Concern for non-league clubs should DAZN claim EFL broadcasting rights and scrap 3pm blackout
Written by Adam Tones on 17th April 2023
DAZN’s potential new EFL TV deal could have major knock-on effects for non-league clubs according to Ashington chairman Brian Shotton.
The broadcasting giants are on the verge of launching a £200million bid to buy the rights to 1,656 EFL matches from the beginning of the 2024-2025 season.
Promotion-chasing Ashington are members of the Northern League boasting one of the division’s biggest fan bases and chairman Brian Shotton is fully aware of spectators’ influence on a club’s budget.
“For a club like Ashington, it is what we build our model and budget on. Our home support is the biggest in the league, enabling us to put out a side that competes nearer the top of the table. It also reflects in spending across the bar and merchandise,” Shotton explained.
If the move succeeds, it will end the 3pm Saturday blackout rule, introduced in the 1960s to help clubs gain extra fan support and revenue by stopping live coverage of matches between 14.45 and 17.15pm.
A lot of non-league clubs are still recovering from the devastating impact of Covid-19 and DAZN’s broadcasting deal could heap further financial uncertainty on sides further down the footballing pyramid.
Financially the deal will benefit clubs competing in the Championship but could have major ramifications for lower-league teams due to their financial constraints and a potentially reduced number of volunteers.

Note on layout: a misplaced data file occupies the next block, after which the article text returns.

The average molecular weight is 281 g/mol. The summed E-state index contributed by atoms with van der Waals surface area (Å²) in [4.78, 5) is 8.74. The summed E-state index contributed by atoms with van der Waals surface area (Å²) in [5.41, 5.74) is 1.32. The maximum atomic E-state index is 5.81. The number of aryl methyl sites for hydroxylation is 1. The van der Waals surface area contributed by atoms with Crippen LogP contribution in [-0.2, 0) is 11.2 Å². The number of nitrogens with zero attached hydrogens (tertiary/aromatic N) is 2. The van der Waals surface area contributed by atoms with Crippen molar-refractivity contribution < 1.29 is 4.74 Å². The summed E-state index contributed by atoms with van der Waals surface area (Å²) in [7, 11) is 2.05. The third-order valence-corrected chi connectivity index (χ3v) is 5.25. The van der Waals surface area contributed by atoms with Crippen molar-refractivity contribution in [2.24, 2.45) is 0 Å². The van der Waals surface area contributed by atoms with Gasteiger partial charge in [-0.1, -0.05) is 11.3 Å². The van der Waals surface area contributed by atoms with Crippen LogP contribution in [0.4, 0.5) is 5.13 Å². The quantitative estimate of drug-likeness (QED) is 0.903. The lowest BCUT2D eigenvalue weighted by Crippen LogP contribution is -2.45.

A high percentage of lower-league clubs operate solely on gate and clubhouse revenue, which could significantly dwindle should the move be approved.
Shotton believes football’s governing bodies should provide non-league clubs with support if DAZN are successful in their takeover attempts.
“The reality is this was always likely to happen. I believe professional clubs have a role to play in this moving forward whether the TV deal becomes a reality or not,” Shotton added.
Another area of concern should the streaming service complete its takeover is the number of volunteers available to support on matchdays.
One person who believes volunteers will remain is Malcolm James, chairman of Dunston UTS, despite the temptation for supporters to step away and watch live EFL action in the warmth of their homes.
He said: “We have a large group of volunteers who have been with the club for many years. I do not think the change of rule would affect our volunteers.”